In the first week of January 2015, the U.S. House of Representatives and the U.S. Senate introduced legislation to amend the definition of “full-time employee” under the Affordable Care Act (ACA) to increase the number of hours an employee must work per week from 30 to 40 hours. The House approved the Save the American Workers Act of 2015 (H.R. 30) by a vote of 252 to 172. The bi-partisan Senate bill (Forty Hours is Full Time Act, S.30) has been referred to the Senate Committee on Finance. Proponents of the congressional legislation argue that the ACA definition of “full-time employee” creates a perverse incentive for businesses to cut their employees’ hours below 30 per week to avoid the added costs associated with providing these employees with health coverage that meets the ACA affordability and minimum value requirements. Although the House and Senate are under Republican control, the legislation faces significant opposition and may not garner enough votes to survive an expected Senate filibuster or presidential veto. Given this uphill battle, employers subject to the ACA’s employer mandate should continue their ACA compliance efforts.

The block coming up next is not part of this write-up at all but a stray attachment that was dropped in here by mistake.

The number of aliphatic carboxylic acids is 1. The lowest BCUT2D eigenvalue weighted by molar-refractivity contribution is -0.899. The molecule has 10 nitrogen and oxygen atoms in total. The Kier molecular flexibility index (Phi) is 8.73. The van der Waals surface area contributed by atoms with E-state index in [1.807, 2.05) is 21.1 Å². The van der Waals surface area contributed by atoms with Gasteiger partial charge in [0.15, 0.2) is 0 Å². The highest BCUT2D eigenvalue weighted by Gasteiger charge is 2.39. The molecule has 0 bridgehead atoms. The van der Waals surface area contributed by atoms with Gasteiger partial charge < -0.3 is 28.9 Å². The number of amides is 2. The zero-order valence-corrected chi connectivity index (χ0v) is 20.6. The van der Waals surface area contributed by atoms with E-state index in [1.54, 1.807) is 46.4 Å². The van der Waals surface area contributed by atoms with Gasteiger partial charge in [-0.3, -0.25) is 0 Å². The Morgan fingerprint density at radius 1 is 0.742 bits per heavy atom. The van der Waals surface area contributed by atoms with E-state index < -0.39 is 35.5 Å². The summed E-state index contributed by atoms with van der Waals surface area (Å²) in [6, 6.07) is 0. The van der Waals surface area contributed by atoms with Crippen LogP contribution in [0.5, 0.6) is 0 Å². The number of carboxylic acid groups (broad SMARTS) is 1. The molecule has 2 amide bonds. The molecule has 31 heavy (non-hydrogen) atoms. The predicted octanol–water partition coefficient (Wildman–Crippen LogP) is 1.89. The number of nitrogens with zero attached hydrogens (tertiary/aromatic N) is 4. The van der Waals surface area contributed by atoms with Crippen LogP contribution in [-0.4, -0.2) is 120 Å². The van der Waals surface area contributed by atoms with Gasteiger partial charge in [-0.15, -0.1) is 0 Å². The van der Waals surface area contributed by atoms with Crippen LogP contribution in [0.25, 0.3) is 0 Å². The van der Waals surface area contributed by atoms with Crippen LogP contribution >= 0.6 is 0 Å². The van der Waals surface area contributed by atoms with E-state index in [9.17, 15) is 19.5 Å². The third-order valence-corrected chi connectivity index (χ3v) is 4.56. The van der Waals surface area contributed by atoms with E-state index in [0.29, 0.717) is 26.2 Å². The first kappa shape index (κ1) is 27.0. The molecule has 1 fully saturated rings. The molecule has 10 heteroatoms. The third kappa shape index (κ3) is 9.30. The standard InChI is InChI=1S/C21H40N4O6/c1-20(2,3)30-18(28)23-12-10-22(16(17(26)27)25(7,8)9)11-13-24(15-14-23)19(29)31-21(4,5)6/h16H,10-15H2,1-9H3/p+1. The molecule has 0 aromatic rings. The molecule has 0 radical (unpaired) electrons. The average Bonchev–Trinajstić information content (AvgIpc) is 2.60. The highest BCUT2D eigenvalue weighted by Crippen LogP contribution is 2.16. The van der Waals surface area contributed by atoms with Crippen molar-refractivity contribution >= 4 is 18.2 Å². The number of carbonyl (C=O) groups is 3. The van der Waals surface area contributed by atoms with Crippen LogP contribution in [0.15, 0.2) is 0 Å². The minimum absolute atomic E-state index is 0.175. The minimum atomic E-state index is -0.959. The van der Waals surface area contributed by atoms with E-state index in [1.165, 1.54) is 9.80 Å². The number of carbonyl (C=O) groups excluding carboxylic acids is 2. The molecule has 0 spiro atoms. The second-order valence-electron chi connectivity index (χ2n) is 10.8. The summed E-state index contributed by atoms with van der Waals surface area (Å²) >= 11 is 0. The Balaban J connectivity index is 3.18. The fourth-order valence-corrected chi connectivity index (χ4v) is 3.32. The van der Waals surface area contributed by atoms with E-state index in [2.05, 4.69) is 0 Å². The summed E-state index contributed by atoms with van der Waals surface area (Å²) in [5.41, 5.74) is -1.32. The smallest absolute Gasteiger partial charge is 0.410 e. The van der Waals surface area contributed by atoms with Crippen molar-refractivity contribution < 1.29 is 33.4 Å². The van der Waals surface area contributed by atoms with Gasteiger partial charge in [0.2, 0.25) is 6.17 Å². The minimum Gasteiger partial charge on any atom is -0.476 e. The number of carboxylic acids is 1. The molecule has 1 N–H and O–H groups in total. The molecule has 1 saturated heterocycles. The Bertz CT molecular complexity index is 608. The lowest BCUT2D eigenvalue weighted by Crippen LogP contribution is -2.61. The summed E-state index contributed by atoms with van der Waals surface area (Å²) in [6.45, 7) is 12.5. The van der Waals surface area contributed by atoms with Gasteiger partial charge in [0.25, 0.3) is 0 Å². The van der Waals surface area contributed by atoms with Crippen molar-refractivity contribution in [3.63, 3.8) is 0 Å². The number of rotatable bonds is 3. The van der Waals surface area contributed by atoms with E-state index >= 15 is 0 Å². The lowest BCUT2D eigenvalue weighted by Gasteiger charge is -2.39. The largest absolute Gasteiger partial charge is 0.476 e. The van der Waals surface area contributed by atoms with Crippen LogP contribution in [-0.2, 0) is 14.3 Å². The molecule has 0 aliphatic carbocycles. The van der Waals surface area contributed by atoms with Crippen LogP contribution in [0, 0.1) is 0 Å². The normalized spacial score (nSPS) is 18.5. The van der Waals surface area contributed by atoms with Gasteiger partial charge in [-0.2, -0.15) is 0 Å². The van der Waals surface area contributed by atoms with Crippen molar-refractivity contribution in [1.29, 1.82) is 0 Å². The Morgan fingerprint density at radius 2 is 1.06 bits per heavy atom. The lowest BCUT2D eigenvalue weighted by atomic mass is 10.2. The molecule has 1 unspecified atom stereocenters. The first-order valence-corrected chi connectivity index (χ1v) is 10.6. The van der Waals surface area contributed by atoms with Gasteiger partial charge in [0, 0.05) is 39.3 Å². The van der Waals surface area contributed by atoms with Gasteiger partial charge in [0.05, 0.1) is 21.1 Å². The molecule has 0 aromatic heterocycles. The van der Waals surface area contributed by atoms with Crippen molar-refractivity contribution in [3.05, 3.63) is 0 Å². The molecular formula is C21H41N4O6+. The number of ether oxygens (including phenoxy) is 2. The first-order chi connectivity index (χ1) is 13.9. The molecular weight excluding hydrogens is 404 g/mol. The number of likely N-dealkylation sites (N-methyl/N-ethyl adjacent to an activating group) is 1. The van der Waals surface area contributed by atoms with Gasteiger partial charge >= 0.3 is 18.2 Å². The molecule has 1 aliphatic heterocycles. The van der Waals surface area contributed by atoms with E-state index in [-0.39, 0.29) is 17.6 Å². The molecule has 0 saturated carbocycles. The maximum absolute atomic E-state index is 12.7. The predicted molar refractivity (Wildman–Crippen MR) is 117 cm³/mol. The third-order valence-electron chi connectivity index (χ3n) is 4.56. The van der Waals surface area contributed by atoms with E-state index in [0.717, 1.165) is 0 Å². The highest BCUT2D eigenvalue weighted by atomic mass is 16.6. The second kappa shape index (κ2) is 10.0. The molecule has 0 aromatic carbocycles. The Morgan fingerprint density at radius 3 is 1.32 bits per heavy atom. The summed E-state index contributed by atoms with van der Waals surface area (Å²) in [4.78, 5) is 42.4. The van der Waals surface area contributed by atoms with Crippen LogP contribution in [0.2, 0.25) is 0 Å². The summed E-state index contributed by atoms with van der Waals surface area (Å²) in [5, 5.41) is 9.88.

Status of House and Senate Legislation to Change Definition of Full-Time Employee